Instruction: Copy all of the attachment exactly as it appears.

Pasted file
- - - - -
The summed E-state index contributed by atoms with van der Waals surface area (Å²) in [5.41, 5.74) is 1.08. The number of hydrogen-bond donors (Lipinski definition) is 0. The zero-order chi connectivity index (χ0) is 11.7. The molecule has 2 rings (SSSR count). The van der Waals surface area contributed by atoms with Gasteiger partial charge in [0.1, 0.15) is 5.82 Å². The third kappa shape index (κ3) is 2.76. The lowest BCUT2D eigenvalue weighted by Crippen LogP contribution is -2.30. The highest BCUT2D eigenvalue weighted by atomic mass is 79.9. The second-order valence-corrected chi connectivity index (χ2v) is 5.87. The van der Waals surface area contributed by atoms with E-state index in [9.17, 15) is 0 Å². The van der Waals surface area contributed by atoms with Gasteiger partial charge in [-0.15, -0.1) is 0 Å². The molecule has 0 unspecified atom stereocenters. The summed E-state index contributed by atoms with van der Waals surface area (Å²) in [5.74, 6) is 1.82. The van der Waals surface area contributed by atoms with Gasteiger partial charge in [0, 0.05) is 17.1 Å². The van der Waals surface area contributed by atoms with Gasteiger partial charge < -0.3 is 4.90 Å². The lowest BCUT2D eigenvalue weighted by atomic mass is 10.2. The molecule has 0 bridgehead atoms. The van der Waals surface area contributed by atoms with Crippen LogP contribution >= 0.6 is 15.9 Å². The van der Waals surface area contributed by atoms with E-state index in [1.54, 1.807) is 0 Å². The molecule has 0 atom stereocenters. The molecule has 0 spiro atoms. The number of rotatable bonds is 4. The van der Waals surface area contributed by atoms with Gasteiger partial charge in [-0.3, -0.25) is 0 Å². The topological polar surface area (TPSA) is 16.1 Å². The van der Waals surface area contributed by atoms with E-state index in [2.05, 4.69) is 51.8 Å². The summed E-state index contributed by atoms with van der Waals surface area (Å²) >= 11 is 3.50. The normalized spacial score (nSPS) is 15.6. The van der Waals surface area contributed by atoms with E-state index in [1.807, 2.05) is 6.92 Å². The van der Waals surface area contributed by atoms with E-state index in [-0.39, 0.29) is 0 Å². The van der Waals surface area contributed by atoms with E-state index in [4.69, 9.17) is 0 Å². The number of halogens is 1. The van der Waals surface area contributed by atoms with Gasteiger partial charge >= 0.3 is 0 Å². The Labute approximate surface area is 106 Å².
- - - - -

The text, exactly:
The summed E-state index contributed by atoms with van der Waals surface area (Å²) in [5.41, 5.74) is 1.08. The number of hydrogen-bond donors (Lipinski definition) is 0. The zero-order chi connectivity index (χ0) is 11.7. The molecule has 2 rings (SSSR count). The van der Waals surface area contributed by atoms with Gasteiger partial charge in [0.1, 0.15) is 5.82 Å². The third kappa shape index (κ3) is 2.76. The lowest BCUT2D eigenvalue weighted by Crippen LogP contribution is -2.30. The highest BCUT2D eigenvalue weighted by atomic mass is 79.9. The second-order valence-corrected chi connectivity index (χ2v) is 5.87. The van der Waals surface area contributed by atoms with E-state index in [9.17, 15) is 0 Å². The van der Waals surface area contributed by atoms with Gasteiger partial charge in [-0.15, -0.1) is 0 Å². The molecule has 0 unspecified atom stereocenters. The summed E-state index contributed by atoms with van der Waals surface area (Å²) in [5.74, 6) is 1.82. The van der Waals surface area contributed by atoms with Gasteiger partial charge in [0, 0.05) is 17.1 Å². The van der Waals surface area contributed by atoms with Gasteiger partial charge < -0.3 is 4.90 Å². The lowest BCUT2D eigenvalue weighted by atomic mass is 10.2. The molecule has 0 bridgehead atoms. The van der Waals surface area contributed by atoms with Crippen LogP contribution >= 0.6 is 15.9 Å². The van der Waals surface area contributed by atoms with E-state index in [1.54, 1.807) is 0 Å². The molecule has 0 atom stereocenters. The molecule has 0 spiro atoms. The number of rotatable bonds is 4. The van der Waals surface area contributed by atoms with Gasteiger partial charge in [-0.3, -0.25) is 0 Å². The topological polar surface area (TPSA) is 16.1 Å². The van der Waals surface area contributed by atoms with E-state index in [2.05, 4.69) is 51.8 Å². The summed E-state index contributed by atoms with van der Waals surface area (Å²) >= 11 is 3.50. The normalized spacial score (nSPS) is 15.6. The van der Waals surface area contributed by atoms with E-state index in [1.807, 2.05) is 6.92 Å². The van der Waals surface area contributed by atoms with E-state index in [-0.39, 0.29) is 0 Å². The van der Waals surface area contributed by atoms with E-state index in [4.69, 9.17) is 0 Å². The number of halogens is 1. The van der Waals surface area contributed by atoms with Gasteiger partial charge >= 0.3 is 0 Å². The Labute approximate surface area is 106 Å².